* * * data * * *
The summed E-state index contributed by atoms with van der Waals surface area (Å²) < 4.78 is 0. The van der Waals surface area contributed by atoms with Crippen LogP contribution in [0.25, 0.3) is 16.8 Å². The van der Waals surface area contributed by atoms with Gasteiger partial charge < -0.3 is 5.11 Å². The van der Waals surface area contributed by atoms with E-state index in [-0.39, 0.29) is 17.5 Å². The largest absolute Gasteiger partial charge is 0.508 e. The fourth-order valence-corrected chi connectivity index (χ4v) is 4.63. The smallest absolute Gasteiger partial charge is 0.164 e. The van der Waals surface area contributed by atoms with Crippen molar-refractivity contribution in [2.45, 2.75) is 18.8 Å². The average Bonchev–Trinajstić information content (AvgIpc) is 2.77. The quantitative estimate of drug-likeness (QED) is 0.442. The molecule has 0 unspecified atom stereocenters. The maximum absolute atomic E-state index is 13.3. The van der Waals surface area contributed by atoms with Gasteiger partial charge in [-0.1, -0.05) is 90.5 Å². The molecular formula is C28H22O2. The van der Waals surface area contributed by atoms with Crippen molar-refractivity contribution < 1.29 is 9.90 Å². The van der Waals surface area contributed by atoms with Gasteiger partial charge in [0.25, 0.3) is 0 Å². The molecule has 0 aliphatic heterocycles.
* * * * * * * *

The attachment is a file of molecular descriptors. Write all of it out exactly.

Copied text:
The summed E-state index contributed by atoms with van der Waals surface area (Å²) < 4.78 is 0. The van der Waals surface area contributed by atoms with Crippen LogP contribution in [0.25, 0.3) is 16.8 Å². The van der Waals surface area contributed by atoms with Gasteiger partial charge < -0.3 is 5.11 Å². The van der Waals surface area contributed by atoms with E-state index in [-0.39, 0.29) is 17.5 Å². The largest absolute Gasteiger partial charge is 0.508 e. The fourth-order valence-corrected chi connectivity index (χ4v) is 4.63. The smallest absolute Gasteiger partial charge is 0.164 e. The van der Waals surface area contributed by atoms with Crippen molar-refractivity contribution in [2.45, 2.75) is 18.8 Å². The average Bonchev–Trinajstić information content (AvgIpc) is 2.77. The quantitative estimate of drug-likeness (QED) is 0.442. The molecule has 0 unspecified atom stereocenters. The maximum absolute atomic E-state index is 13.3. The van der Waals surface area contributed by atoms with Gasteiger partial charge in [-0.1, -0.05) is 90.5 Å². The molecular formula is C28H22O2. The van der Waals surface area contributed by atoms with Crippen molar-refractivity contribution < 1.29 is 9.90 Å². The van der Waals surface area contributed by atoms with Gasteiger partial charge in [0.25, 0.3) is 0 Å². The molecule has 0 aliphatic heterocycles.